I have a transistor-level IC design background so was intrigued to learn more from the CEO of an IP and services company that started out in India 12 years ago. Last week I spoke with Samir Patel, CEO of Sankalp Semiconductor about the newest $5 million financial investment in his company from Stakeboat Capital Fund. The Stakeboat Capital Fund has some 28 years of investing experience and a current market capitalization above $8B.

I knew that the general trend was for IP companies to provide more specialized content along with design services to help speed new electronic products to market, but I didn't realize that there are some 200 IC design services companies around the world competing for this growing market segment. What makes outsourced IC design services attractive to OEMs are:

  • Lower cost of development than hiring and training new engineers 
  • Lower risk with a supplier that has a good track record
  • Access to analog and mixed-signal IP blocks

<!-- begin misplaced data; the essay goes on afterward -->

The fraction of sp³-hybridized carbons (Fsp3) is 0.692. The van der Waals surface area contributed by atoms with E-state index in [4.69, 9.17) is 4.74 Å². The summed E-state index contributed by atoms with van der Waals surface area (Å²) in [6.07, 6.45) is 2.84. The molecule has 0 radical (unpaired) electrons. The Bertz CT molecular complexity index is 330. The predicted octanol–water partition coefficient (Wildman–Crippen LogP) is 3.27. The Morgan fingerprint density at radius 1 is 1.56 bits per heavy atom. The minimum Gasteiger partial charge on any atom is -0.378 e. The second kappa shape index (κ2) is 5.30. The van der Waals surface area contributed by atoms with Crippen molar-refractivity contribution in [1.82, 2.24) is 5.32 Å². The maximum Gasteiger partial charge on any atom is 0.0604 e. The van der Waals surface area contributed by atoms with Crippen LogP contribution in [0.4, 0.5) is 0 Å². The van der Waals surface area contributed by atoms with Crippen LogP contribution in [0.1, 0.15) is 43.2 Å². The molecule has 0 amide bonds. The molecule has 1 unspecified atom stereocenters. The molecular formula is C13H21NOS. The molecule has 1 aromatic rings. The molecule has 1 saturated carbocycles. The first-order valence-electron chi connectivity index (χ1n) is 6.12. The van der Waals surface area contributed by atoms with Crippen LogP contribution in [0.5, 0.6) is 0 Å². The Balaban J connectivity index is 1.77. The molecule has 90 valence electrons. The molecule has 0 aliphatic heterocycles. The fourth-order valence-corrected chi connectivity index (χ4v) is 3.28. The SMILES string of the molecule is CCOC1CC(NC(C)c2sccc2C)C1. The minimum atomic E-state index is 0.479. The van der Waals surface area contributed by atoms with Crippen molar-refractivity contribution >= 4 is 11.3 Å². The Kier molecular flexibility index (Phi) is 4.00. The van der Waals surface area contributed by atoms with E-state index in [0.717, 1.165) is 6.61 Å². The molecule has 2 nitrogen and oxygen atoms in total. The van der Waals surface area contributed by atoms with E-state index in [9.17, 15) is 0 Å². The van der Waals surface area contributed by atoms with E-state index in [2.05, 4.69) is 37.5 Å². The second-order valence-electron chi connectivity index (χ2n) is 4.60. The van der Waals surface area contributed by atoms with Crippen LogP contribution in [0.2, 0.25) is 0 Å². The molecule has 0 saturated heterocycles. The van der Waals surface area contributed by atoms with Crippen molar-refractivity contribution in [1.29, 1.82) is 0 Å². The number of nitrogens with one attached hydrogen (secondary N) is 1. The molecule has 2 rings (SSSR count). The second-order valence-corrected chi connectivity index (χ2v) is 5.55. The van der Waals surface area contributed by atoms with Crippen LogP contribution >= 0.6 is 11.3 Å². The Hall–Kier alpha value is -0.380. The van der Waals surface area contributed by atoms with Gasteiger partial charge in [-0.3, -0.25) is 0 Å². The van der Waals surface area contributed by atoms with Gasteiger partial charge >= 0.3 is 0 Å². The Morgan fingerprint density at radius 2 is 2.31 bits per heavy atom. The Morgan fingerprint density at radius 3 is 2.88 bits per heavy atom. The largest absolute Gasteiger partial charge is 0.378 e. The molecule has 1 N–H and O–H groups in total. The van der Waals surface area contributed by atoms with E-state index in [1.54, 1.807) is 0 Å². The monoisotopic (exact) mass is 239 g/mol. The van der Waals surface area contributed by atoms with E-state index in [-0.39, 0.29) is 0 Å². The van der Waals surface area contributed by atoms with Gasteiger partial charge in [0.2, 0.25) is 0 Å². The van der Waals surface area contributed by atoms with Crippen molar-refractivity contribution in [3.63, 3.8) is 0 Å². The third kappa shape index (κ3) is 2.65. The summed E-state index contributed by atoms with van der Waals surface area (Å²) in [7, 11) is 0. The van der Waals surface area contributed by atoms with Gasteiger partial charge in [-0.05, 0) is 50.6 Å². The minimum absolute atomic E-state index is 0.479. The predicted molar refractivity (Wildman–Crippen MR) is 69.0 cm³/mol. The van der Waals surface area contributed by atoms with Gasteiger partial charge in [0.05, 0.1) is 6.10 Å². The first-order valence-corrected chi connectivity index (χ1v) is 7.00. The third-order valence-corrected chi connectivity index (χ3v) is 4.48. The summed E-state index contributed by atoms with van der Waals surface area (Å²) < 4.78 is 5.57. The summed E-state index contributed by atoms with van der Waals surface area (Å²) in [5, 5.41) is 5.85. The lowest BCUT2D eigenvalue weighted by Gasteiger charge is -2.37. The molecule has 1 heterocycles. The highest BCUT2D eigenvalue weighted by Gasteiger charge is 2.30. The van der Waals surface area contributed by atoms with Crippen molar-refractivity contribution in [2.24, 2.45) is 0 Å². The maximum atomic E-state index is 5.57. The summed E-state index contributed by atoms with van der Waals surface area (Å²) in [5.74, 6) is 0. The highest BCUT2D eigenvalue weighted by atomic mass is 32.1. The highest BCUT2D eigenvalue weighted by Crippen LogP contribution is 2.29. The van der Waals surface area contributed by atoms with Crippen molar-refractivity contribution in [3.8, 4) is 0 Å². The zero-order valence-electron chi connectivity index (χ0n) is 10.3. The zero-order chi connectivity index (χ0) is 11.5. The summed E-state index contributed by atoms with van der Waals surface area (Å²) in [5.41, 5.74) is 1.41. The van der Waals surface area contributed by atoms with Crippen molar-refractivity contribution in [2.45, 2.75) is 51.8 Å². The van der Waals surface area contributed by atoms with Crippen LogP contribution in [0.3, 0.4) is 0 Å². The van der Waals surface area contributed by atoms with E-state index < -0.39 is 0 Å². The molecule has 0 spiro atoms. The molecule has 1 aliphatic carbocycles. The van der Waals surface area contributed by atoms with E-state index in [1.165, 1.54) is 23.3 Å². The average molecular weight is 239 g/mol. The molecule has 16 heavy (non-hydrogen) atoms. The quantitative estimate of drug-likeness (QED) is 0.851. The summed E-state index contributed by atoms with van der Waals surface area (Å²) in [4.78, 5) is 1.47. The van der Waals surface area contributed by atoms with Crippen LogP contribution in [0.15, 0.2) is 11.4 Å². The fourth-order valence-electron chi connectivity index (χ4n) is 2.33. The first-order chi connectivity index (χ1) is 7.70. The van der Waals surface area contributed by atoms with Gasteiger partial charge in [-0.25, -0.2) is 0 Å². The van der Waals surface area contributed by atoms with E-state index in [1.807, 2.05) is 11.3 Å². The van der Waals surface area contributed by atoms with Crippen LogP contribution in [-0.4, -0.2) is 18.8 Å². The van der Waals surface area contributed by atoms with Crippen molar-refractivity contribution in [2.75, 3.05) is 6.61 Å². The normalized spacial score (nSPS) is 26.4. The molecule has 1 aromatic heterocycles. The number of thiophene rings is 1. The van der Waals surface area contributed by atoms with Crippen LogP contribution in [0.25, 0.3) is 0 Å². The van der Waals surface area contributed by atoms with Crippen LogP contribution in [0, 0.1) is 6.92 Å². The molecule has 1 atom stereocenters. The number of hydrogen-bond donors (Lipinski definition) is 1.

Sure, there are giants in outsourcing like Wipro and Infosys, so what makes Sankalp interesting to me is their focus on analog and mixed-signal IP, something that is in strong demand these days as every IoT device with a sensor will require an AMS chip to get data into a digital format. The engineers at Sankalp have quite a broad range of experience to help speed the AMS parts or all of your next chip projects:

  • Specification definition
  • RTL design and verification
  • SoC Implementation
  • IP blocks
  • AMS design
  • Custom layout and P&R
  • Technology Foundry Interface
  • Validation and Characterizatio

Is there anything in VLSI layout other than “pushing polygons”?

Variation-Aware Design: A Hands-on Field Guide-calma-s140-gifAs I travel a lot in the last 15 years and visited customers as well as friends I was many times invited to talk to the Layout teams. The main purpose is always to encourage automation. So I developed a presentation related to market trend, technology trends, and latest tools advancements. In many cases I present updates from DAC (Design Automation Conference), to which I am a big fan participating for more than 20 years. From Memory to Analog and Digital Place & Route in all cases the first question was:

Is there anything else we can do other than just layout? What is my future? What can I do to grow faster? What did you do?

Everybody is afraid that there is nothing else but schematic to layout or Netlist to P&R and their life will be as monotone as a production line work. Nothing more wrong to think about.